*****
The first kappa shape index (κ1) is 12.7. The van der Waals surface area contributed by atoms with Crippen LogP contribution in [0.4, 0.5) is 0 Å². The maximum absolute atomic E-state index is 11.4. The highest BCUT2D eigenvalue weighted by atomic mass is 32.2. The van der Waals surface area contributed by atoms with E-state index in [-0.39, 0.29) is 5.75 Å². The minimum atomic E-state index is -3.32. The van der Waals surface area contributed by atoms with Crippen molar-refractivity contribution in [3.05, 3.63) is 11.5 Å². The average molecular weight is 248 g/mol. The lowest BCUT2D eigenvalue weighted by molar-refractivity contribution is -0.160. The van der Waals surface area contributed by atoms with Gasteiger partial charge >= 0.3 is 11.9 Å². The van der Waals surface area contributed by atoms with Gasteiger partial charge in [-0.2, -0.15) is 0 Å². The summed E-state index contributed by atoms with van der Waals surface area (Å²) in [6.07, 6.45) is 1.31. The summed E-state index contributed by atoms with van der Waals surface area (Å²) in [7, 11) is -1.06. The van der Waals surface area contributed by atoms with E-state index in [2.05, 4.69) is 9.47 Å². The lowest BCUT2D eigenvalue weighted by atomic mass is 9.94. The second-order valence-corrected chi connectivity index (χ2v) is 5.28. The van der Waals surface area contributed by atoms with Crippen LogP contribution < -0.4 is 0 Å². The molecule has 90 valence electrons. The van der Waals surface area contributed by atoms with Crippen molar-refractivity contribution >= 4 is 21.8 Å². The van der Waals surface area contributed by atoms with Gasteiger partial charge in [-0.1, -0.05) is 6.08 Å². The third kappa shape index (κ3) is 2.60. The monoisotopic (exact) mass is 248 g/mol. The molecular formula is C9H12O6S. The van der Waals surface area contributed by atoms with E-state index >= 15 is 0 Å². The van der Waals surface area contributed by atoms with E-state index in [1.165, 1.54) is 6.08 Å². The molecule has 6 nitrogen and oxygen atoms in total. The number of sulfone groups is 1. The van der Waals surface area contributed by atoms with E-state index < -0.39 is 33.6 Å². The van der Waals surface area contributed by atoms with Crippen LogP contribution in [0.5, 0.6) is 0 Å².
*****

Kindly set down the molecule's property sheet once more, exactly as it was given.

The first kappa shape index (κ1) is 12.7. The van der Waals surface area contributed by atoms with Crippen LogP contribution in [0.4, 0.5) is 0 Å². The maximum absolute atomic E-state index is 11.4. The highest BCUT2D eigenvalue weighted by atomic mass is 32.2. The van der Waals surface area contributed by atoms with E-state index in [-0.39, 0.29) is 5.75 Å². The minimum atomic E-state index is -3.32. The van der Waals surface area contributed by atoms with Crippen molar-refractivity contribution in [3.05, 3.63) is 11.5 Å². The average molecular weight is 248 g/mol. The lowest BCUT2D eigenvalue weighted by molar-refractivity contribution is -0.160. The van der Waals surface area contributed by atoms with Gasteiger partial charge >= 0.3 is 11.9 Å². The van der Waals surface area contributed by atoms with Gasteiger partial charge in [-0.2, -0.15) is 0 Å². The summed E-state index contributed by atoms with van der Waals surface area (Å²) in [6.07, 6.45) is 1.31. The summed E-state index contributed by atoms with van der Waals surface area (Å²) in [7, 11) is -1.06. The van der Waals surface area contributed by atoms with E-state index in [2.05, 4.69) is 9.47 Å². The lowest BCUT2D eigenvalue weighted by atomic mass is 9.94. The second-order valence-corrected chi connectivity index (χ2v) is 5.28. The van der Waals surface area contributed by atoms with Crippen LogP contribution < -0.4 is 0 Å². The molecule has 90 valence electrons. The van der Waals surface area contributed by atoms with Crippen molar-refractivity contribution >= 4 is 21.8 Å². The van der Waals surface area contributed by atoms with Gasteiger partial charge in [-0.1, -0.05) is 6.08 Å². The third kappa shape index (κ3) is 2.60. The monoisotopic (exact) mass is 248 g/mol. The molecular formula is C9H12O6S. The van der Waals surface area contributed by atoms with E-state index >= 15 is 0 Å². The van der Waals surface area contributed by atoms with E-state index in [1.165, 1.54) is 6.08 Å². The molecule has 6 nitrogen and oxygen atoms in total. The number of sulfone groups is 1. The van der Waals surface area contributed by atoms with E-state index < -0.39 is 33.6 Å². The van der Waals surface area contributed by atoms with Crippen LogP contribution in [0.5, 0.6) is 0 Å².